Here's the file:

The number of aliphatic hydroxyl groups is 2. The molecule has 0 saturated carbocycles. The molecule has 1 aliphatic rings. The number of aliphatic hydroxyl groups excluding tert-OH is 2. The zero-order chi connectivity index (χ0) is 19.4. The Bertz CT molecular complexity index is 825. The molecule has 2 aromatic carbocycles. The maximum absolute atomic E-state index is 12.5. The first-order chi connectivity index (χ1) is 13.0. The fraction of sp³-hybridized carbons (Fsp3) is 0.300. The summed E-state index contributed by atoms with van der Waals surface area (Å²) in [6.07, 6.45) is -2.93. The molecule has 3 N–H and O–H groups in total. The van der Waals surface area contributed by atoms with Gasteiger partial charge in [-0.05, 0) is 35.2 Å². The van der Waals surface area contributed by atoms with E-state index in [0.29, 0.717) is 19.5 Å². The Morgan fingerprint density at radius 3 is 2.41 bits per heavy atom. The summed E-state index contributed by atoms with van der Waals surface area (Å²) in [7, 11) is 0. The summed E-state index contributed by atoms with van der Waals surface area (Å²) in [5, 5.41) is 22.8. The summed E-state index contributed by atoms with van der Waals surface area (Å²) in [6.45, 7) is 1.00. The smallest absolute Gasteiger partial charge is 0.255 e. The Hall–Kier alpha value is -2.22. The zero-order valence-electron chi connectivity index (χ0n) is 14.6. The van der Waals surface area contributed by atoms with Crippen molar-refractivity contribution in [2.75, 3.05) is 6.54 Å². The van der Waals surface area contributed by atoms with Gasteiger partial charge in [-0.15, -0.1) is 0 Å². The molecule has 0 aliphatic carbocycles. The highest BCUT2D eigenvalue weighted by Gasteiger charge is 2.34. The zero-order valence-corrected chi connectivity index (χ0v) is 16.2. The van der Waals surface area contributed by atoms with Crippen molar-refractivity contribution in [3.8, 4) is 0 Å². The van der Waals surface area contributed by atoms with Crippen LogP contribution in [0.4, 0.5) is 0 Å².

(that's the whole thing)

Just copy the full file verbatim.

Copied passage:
The number of aliphatic hydroxyl groups is 2. The molecule has 0 saturated carbocycles. The molecule has 1 aliphatic rings. The number of aliphatic hydroxyl groups excluding tert-OH is 2. The zero-order chi connectivity index (χ0) is 19.4. The Bertz CT molecular complexity index is 825. The molecule has 2 aromatic carbocycles. The maximum absolute atomic E-state index is 12.5. The first-order chi connectivity index (χ1) is 13.0. The fraction of sp³-hybridized carbons (Fsp3) is 0.300. The summed E-state index contributed by atoms with van der Waals surface area (Å²) in [6.07, 6.45) is -2.93. The molecule has 3 N–H and O–H groups in total. The van der Waals surface area contributed by atoms with Gasteiger partial charge in [-0.05, 0) is 35.2 Å². The van der Waals surface area contributed by atoms with E-state index in [0.29, 0.717) is 19.5 Å². The Morgan fingerprint density at radius 3 is 2.41 bits per heavy atom. The summed E-state index contributed by atoms with van der Waals surface area (Å²) in [7, 11) is 0. The summed E-state index contributed by atoms with van der Waals surface area (Å²) in [5, 5.41) is 22.8. The summed E-state index contributed by atoms with van der Waals surface area (Å²) in [6.45, 7) is 1.00. The smallest absolute Gasteiger partial charge is 0.255 e. The Hall–Kier alpha value is -2.22. The zero-order valence-electron chi connectivity index (χ0n) is 14.6. The van der Waals surface area contributed by atoms with Crippen molar-refractivity contribution in [2.75, 3.05) is 6.54 Å². The van der Waals surface area contributed by atoms with Gasteiger partial charge in [-0.15, -0.1) is 0 Å². The molecule has 0 aliphatic carbocycles. The highest BCUT2D eigenvalue weighted by Gasteiger charge is 2.34. The zero-order valence-corrected chi connectivity index (χ0v) is 16.2. The van der Waals surface area contributed by atoms with Crippen molar-refractivity contribution in [3.8, 4) is 0 Å². The van der Waals surface area contributed by atoms with Crippen LogP contribution in [0.4, 0.5) is 0 Å².